THE HEALTH service has had to pay out more than £1million in compensation to patients who suffered after being given poor advice from the controversial NHS Direct telephone helpline.
Legal documents from the NHS show that patients who rang the now-disbanded service have successfully sued for a range of ailments triggered by incorrect advice.
One case involved the family of a patient who died. In another the patient suffered life-changing brain damage as a result of not getting treatment quickly enough.
Other payouts involved patients left blind, in needless pain, requiring extra operations and a case where a man had to have a testicle removed.
In nearly all the cases NHS Direct accepted there was a delay or a failure to recognise the symptoms of an illness or to refer somebody to hospital quickly enough.
The dossier of claims also lists cases where patients won compensation after suffering a heart attack, dental damage, burns and peritonitis, a serious abdominal infection.
Over the past four years the NHS has paid out on 13 cases where it has accepted that a patient suffered because of negligent advice.
The total compensation involved is £1.4million. The figure has shot up in the past year as one of the most recent cases, believed to be where the victim suffered brain damage, was settled with a payment of more than £1million.
NHS Direct, which was a national organisation to handle non-emergency medical calls, was axed in 2014 and replaced with the 111 service, which is run from regional centres around England.
Because legal cases can take a long time to be resolved it is expected that the final NHS Direct compensation bill will be substantially higher.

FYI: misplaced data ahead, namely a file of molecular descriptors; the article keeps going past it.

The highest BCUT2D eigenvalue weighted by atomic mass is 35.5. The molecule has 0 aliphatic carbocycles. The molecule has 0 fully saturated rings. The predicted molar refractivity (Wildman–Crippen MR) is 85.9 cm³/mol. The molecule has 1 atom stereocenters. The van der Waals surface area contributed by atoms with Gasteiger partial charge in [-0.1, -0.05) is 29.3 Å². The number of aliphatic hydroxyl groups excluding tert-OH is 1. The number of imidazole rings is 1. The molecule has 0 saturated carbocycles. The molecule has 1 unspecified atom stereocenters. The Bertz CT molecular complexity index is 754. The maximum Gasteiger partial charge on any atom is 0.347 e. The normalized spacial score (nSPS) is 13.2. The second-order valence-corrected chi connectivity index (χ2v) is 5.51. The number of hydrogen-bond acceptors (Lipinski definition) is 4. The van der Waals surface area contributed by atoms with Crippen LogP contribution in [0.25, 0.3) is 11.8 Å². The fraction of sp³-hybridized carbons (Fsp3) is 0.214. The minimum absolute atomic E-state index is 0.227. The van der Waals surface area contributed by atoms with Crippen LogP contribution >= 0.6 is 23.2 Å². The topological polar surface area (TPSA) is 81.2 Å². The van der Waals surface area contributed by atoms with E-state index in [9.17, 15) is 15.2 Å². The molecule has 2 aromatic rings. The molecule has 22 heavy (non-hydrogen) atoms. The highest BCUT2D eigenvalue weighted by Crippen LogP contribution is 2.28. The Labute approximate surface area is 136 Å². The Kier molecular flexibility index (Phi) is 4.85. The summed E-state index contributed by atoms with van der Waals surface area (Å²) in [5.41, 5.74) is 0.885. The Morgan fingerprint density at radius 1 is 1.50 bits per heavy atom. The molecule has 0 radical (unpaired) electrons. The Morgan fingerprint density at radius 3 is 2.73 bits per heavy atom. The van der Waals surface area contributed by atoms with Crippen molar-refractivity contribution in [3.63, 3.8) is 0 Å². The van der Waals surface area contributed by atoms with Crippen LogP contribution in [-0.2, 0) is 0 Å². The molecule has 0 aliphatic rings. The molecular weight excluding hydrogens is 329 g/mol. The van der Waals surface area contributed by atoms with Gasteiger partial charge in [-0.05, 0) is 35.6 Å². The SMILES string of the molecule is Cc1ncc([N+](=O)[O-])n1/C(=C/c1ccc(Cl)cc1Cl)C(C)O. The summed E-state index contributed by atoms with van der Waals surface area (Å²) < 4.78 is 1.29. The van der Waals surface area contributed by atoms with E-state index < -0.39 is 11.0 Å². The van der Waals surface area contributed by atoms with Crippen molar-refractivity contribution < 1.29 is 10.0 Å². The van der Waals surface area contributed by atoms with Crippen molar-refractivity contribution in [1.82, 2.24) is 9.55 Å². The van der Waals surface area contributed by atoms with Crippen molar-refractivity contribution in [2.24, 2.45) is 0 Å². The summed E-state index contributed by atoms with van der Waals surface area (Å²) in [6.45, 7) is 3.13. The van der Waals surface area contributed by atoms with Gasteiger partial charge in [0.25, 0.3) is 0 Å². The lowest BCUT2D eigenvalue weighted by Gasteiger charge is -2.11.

The service was brought in as it was thought it would relieve pressure on hospital A&E units and GPs, but there was no noticeable fall in visits.
Roger Goss, co-director of campaign group Patient Concern, said: “The Government requires the NHS to save £22billion by working more effectively. Since staff account for at least 66% of the service’s expenditure, most initiatives involve cutting numbers or ‘dumbing’ down’, officially described as changing the skills mix.
“The helpline debacle demonstrates the usual result of such action – lower costs on one service replaced by higher costs elsewhere – sometimes called collateral damage.”
An NHS England spokesman refused to comment on NHS Direct but said: “NHS 111 is handling around one million calls a month or 12 million a year and is delivering a high quality, robust and safe service.
“Every effort is made to ensure that patients receive appropriate clinical advice, improving the healthcare options for millions of people around the country.
“The NHS 111 number is playing a major part in helping reduce pressures on other parts of the national healthcare system.”